What a difference a year makes. In 2010, Apple’s CEO was vilified by the haters for saying what everyone knew was true — Adobe’s bloated multimedia middleware would never run well on mobile, is woefully insecure and uses resources like a Hummer driving Republican. The haters still hate, but most everything else has changed.
Back on April 29, Apple published Steve Jobs’ “Thoughts on Flash”. The response was immediate and overwhelming — the iPhone and iPad would fail because they didn’t support Flash.
Steve Jobs was vilified for bringing politics into technology. Fundamentally, he was accused blocking Flash to kill a competitor, that the effort was doomed to failure because it wasn’t based on reason or market realities.
Last quarter, iPhone and iPad sales rose more than 100 percent year-on-year. Further, the iPhone is best selling smartphone brand worldwide and the iPad has yet to encounter a serious competitor.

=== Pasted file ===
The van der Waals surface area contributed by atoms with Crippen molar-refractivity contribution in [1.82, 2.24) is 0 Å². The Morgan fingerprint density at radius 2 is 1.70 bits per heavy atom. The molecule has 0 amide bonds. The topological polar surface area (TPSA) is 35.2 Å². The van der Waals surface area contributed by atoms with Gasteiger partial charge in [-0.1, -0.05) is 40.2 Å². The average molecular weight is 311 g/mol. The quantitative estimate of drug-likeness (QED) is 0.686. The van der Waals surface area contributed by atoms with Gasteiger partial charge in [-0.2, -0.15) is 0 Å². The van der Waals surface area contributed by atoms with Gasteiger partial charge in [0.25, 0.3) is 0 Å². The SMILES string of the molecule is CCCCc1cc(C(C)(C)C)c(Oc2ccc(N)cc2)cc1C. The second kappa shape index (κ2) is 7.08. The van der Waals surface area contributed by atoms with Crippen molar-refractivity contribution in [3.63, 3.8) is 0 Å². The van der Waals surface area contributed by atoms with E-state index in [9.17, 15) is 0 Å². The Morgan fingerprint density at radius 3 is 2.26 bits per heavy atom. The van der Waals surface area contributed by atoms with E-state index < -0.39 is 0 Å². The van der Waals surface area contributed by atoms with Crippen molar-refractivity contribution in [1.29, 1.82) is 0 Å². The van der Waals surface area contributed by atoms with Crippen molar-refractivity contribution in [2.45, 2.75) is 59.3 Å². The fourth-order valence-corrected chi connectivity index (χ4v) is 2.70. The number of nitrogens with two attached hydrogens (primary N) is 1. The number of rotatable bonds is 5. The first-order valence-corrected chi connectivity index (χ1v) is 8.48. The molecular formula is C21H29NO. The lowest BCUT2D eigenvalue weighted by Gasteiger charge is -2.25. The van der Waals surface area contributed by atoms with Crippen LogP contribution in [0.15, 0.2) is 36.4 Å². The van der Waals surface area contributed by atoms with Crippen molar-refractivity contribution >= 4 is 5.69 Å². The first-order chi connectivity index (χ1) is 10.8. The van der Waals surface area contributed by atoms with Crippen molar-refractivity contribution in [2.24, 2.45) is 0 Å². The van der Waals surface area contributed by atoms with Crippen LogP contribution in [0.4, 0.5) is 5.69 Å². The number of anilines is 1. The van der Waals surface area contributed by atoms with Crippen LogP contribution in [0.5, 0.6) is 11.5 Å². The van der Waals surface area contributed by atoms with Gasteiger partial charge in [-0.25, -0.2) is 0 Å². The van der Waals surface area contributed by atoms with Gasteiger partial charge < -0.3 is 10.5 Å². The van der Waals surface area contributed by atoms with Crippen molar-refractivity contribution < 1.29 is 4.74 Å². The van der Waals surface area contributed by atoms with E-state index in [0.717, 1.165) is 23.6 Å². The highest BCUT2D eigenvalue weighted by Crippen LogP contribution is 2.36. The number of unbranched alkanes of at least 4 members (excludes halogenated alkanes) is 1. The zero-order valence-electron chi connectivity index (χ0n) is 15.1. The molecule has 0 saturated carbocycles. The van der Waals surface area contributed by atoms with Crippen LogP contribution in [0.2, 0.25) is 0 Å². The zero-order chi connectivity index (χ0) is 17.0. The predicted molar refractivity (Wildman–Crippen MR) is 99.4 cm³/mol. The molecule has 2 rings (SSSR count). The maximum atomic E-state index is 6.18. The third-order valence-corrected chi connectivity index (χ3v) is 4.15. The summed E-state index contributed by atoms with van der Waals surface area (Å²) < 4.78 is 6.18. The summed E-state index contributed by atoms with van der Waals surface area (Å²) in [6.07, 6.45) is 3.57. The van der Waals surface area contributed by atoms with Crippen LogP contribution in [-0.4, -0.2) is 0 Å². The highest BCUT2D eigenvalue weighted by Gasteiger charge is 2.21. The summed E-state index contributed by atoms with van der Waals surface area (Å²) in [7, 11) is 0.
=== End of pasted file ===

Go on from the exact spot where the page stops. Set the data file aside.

So much for mobile Flash as a competitive advantage.
Seriously, what’s the battery life of dual-core LTE Android phone running Flash? No one knows because you can’t unplug it.
Quality is the quantity
Even more telling, have you seen the reviews of Amazon’s HTML5 only Kindle Cloud Reader? It’s really, really smooth on every platform, not just mobile. That means Android, iPhone, Mac, PC, whatever and you need neither a plugin, just an HTML5 compatible browser, nor nervously check your device’s battery.
Who else has gone HTML5? Facebook. The world’s biggest social network is in the midst of migrating its mobile development effort to HTML5 with 750 million users in tow.
In fact, their first real iPad play is HTML5 powered. It took them awhile, but they slogged it out and delivered without any Adobe multimedia middleware malaise.
Who needs Flash? Certainly not Android users and you can thank Steve Jobs for that…
What’s your take?